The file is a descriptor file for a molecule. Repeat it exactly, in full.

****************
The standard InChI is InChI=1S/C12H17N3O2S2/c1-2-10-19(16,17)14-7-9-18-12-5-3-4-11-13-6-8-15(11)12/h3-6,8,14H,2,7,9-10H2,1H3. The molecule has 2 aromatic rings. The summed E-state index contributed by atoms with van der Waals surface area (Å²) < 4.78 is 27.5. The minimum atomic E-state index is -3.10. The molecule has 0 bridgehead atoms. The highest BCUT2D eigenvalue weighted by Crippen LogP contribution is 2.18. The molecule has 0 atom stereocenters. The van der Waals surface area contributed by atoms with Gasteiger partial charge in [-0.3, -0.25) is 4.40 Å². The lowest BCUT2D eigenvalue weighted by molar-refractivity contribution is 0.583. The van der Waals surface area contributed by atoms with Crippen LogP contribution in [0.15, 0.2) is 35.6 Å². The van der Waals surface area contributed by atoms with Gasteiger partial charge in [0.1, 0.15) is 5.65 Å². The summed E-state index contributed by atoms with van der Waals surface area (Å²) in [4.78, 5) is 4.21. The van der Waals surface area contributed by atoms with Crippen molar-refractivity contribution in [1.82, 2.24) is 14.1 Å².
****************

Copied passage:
The standard InChI is InChI=1S/C12H17N3O2S2/c1-2-10-19(16,17)14-7-9-18-12-5-3-4-11-13-6-8-15(11)12/h3-6,8,14H,2,7,9-10H2,1H3. The molecule has 2 aromatic rings. The summed E-state index contributed by atoms with van der Waals surface area (Å²) < 4.78 is 27.5. The minimum atomic E-state index is -3.10. The molecule has 0 bridgehead atoms. The highest BCUT2D eigenvalue weighted by Crippen LogP contribution is 2.18. The molecule has 0 atom stereocenters. The van der Waals surface area contributed by atoms with Gasteiger partial charge in [-0.3, -0.25) is 4.40 Å². The lowest BCUT2D eigenvalue weighted by molar-refractivity contribution is 0.583. The van der Waals surface area contributed by atoms with Crippen LogP contribution in [0.15, 0.2) is 35.6 Å². The van der Waals surface area contributed by atoms with Gasteiger partial charge in [0.1, 0.15) is 5.65 Å². The summed E-state index contributed by atoms with van der Waals surface area (Å²) in [4.78, 5) is 4.21. The van der Waals surface area contributed by atoms with Crippen molar-refractivity contribution in [1.82, 2.24) is 14.1 Å².